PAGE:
Website migrations can be extremely varied activities; they can be completely different each time and are often paramount to an SEO campaign. There are a few things that do not ever change with migrations, and one of the most important factors with any migration is the redirects.
Redirects can make or break a migration. By giving search engines easy access to the website via its stored URLs and allowing it to easily adjust its crawl paths (ensuring to be comprehensive as such, including all internal URLs and valuable legacy URLs) and you won’t have a problem.
However, missing URLs from your redirect mapping could see your website take a serious hit in traffic.
Redirects can often be vexatious to deal with, from the mapping process through to maintaining them on the website. Typically, you can be hindered by hurdles and various obstacles to get them uploaded and tested.
Fortunately, recent developments in popular CDN and WAF providers have allowed for new approaches concerning redirects. Most importantly, it has allowed us to handle redirects through CDNs and WAFs rather than handling them all locally.
So, what does that mean? We have broken it down into four sections below!
Less stress on your server to handle the redirects
Redirects typically slow down a server due to it having to process the prolonged response back to the user. In addition, the more redirects a website has the slower it gets in general. This is a huge issue for larger websites with thousands of URLs to be redirected, as it can dampen your website speed – an increasingly important ranking factor to Google.
By leveraging the cloud for all your redirects, this puts less stress on the server when a user accesses an old URL.
Most cloud providers (through third party tools or not) provide an unlimited number of redirects. Having many redirects fortunately does not put a strain on the cloud as they do with the server. This means you won’t have to sacrifice either performance vector.
As well as not being held back by the limitations of your server, it could also be cheaper as you will not have to needlessly upgrade your origin server but instead use a CDN/WAF (which can even be free!).
Quicker speeds as redirects happen closer to the user
With a website userbase usually being multinational, having redirects leveraged on one sole server can hamper wait times.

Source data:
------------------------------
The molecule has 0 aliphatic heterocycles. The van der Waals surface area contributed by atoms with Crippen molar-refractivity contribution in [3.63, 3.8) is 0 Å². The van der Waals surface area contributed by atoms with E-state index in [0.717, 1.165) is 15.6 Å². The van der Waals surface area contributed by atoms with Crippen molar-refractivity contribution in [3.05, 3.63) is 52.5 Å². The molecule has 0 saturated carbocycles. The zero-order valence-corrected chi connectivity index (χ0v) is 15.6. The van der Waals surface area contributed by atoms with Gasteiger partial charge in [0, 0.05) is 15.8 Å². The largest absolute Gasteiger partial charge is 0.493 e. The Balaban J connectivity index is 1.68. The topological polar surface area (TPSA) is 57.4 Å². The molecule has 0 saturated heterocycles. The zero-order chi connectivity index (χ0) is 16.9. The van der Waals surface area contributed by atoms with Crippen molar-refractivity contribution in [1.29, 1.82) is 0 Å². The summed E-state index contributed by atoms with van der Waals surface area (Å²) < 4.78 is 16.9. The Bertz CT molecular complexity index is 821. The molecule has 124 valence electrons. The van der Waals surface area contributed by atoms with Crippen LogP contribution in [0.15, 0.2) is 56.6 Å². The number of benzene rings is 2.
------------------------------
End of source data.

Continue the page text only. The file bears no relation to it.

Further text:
For example, a user in Italy would want to access a website that is hosted in the USA may land on a redirect, who would then have to wait for the redirect response to come through from the American server.
Having redirects on a CDN/WAF, however, would make this process a lot quicker as the edge servers tend to be in most countries. Therefore a user in Italy would have a quicker response as the redirect goes through the CDN server in the respective country.
As well as increasing speed for the user (albeit very slightly), this can also improve speeds for search engine crawlers.
More flexibility to handle redirects
Some server software only allows a certain number of redirects to be uploaded at a time, or for redirects to be uploaded in a certain (often dated and inaccessible) format.
Using the cloud to handle the redirects allows for them to uploaded and maintained in multiple ways (although each provider will have their own preferred way), as well as potentially using a whole array of redirect codes. But the only ones you should ideally be using are 301s and 302s.
Easier for SEOs to maintain
Handling redirects through developers and htaccess (or an equivalent method) can be a very needlessly overcomplicated process with many hurdles and long wait-times on developers.
CDN and WAF providers, however, often provide accessible ways to upload and manage redirects such as through a linked spreadsheet or through a user-friendly GUI. This provides an instant change that does not have to go through convoluted steps. This makes it much easier for SEOs to implement redirects on the fly simply.
At SALT, we’ve created our own edge software which allows you to do this already. Sloth is a tool developed by us for Cloudflare using Cloudflare Workers, where users can handle redirects, run A/B split testing, implementing hreflang, and much more.
If you want to get in touch about migrating your website and using the cloud to help do so, feel free to contact us!